Even with the resulting financial difficulty, Annie’s parents maintained the education of their children as a high priority. “I should like . . . to express my gratitude to my Heavenly Father for my parentage, and to my parents,” Annie wrote, “for the way in which they toiled and sacrificed to give their children whatever advantages, in an educational way, that was possible at that time.”2
One of the schools Annie attended was taught by Richard Horne, where her sister Eleanor was an assistant. Mr. Horne, who recognized the quick intelligence of his student and her interest in becoming a teacher, encouraged Annie, at age sixteen, to go to Salt Lake City to attend the University of Deseret and qualify as a teacher, an occupation that would become the hallmark of her life. The following year, Annie began her first teaching assignment in Harrisburg, Utah. Through teaching, Annie influenced the lives of Latter-day Saint children in Utah, Arizona, and especially the Mormon colonies in northern Mexico.
Annie was eighteen when she became the fourth wife of Miles Park Romney in August 1877 in St. George Temple. Miles married five women in all: Hannah Hood Hill, Caroline Lambourne, Catharine Jane Cottam, Annie Marie Woodbury, and Emily “Millie”
Wo m en of Faith in the Latter Days, 1846–1870
Eyring Snow. He was the bishop in St. George and an architect by profession, but he also served in such other diverse capacities as at- tourney, chief of police, actor, newspaper editor, and superintendent of education.3
Two daughters were born to Annie and Miles while they lived in St. George: Ann, on January 15, 1879, and Alice, on April 6, 1881.4 That same year, Miles received a call from the First Presidency to settle St. Johns, Arizona.5 “I offered my property for one-fourth of the cost, but looked for a buyer in vain, and therefore locked the doors and started on my return to this place hoping times of good business will revive in St. George,” Miles wrote in a letter to the Deseret News on November 10, 1881.6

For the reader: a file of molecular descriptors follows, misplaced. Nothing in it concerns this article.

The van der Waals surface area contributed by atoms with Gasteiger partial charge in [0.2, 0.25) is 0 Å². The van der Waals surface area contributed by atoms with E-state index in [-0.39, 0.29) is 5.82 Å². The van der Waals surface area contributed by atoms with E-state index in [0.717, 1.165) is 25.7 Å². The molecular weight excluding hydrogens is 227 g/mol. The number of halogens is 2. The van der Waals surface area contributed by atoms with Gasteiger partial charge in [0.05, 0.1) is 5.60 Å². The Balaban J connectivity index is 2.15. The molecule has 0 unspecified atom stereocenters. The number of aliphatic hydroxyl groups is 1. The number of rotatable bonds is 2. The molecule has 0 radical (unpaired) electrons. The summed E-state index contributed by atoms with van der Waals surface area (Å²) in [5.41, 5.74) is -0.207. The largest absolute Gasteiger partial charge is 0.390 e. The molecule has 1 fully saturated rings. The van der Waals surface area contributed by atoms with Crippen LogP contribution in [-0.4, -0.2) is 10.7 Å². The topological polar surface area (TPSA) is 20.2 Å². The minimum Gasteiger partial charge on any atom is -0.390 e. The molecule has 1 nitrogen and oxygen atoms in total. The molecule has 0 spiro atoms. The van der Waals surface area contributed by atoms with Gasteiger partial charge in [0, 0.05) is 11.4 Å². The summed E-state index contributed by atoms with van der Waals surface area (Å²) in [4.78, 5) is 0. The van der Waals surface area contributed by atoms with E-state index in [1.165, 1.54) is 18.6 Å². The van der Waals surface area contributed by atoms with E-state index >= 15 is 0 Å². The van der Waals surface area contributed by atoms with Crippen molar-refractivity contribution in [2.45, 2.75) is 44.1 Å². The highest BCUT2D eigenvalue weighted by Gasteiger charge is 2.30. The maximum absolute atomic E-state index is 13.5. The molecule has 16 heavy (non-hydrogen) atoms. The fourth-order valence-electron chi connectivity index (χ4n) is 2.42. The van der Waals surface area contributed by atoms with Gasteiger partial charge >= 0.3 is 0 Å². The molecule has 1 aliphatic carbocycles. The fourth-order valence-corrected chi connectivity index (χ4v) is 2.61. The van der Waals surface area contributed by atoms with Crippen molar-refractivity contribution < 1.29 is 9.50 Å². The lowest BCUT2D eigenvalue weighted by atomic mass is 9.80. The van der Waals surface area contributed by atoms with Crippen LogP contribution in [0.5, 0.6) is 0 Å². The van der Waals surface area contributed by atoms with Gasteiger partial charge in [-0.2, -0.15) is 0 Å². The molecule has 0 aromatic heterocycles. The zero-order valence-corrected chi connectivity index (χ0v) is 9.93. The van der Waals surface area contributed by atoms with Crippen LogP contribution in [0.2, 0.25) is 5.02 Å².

Annie became the first schoolteacher in St. Johns. In June 1882, she went into hiding with sister’s wife Catharine to avoid having to testify in court against their polygamous husband. While in hid- ing, Annie gave birth to her third child and first son, Orin Nelson Romney, on March 28, 1884. A few weeks later, in a letter to Annie’s sister Eleanor, Catharine wrote that Miles had to run off “in the middle of the night” to “avoid the wicked men” seeking his arrest the “night before Annie’s son was born.”7
Two months later, Annie, Catharine, and their respective children were still in hiding: “Catherine and I are staying with Auntie Swapp in Luna Valley,” Annie wrote to her sister Eleanor, as we were obliged to leave home in the night to avoid be- ing subpoenaed to appear as witnesses against Miles. We ar- rived here a week ago today and have not heard a word from home since we left so you can judge how anxious we are to hear The Lord over-rules all things for the best in as much as we put our trust in him. I realize more fully every day the truth of the saying ‘we know not one day what the next will bring forth,’ and it is probably a blessing that we are not permitted to know of the trials which are before A nnie Marie Woodbury Romney (1858–1930) us, as we would no doubt shrink from coming in contact with them.
Continue… Chapter 13 to Chapter 14